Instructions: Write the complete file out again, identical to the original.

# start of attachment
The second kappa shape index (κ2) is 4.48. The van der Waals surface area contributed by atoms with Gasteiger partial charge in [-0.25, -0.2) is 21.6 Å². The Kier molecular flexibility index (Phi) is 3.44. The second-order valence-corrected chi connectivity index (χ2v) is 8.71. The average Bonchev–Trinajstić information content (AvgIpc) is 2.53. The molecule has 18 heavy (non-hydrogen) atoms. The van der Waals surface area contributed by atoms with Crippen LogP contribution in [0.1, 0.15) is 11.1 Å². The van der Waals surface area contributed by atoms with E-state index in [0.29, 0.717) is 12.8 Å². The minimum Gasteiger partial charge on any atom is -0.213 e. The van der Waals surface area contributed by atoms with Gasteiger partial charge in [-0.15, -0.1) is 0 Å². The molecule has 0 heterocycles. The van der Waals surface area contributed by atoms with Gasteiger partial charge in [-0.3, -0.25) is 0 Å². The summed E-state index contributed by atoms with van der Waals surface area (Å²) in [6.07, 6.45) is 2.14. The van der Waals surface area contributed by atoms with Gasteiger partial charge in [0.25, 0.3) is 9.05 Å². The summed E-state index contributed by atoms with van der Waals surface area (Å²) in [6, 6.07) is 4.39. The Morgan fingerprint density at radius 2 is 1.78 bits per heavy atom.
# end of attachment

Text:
The second kappa shape index (κ2) is 4.48. The van der Waals surface area contributed by atoms with Gasteiger partial charge in [-0.25, -0.2) is 21.6 Å². The Kier molecular flexibility index (Phi) is 3.44. The second-order valence-corrected chi connectivity index (χ2v) is 8.71. The average Bonchev–Trinajstić information content (AvgIpc) is 2.53. The molecule has 18 heavy (non-hydrogen) atoms. The van der Waals surface area contributed by atoms with Crippen LogP contribution in [0.1, 0.15) is 11.1 Å². The van der Waals surface area contributed by atoms with E-state index in [0.29, 0.717) is 12.8 Å². The minimum Gasteiger partial charge on any atom is -0.213 e. The van der Waals surface area contributed by atoms with Gasteiger partial charge in [-0.15, -0.1) is 0 Å². The molecule has 0 heterocycles. The van der Waals surface area contributed by atoms with Gasteiger partial charge in [-0.3, -0.25) is 0 Å². The summed E-state index contributed by atoms with van der Waals surface area (Å²) in [6.07, 6.45) is 2.14. The van der Waals surface area contributed by atoms with Gasteiger partial charge in [0.25, 0.3) is 9.05 Å². The summed E-state index contributed by atoms with van der Waals surface area (Å²) in [6, 6.07) is 4.39. The Morgan fingerprint density at radius 2 is 1.78 bits per heavy atom.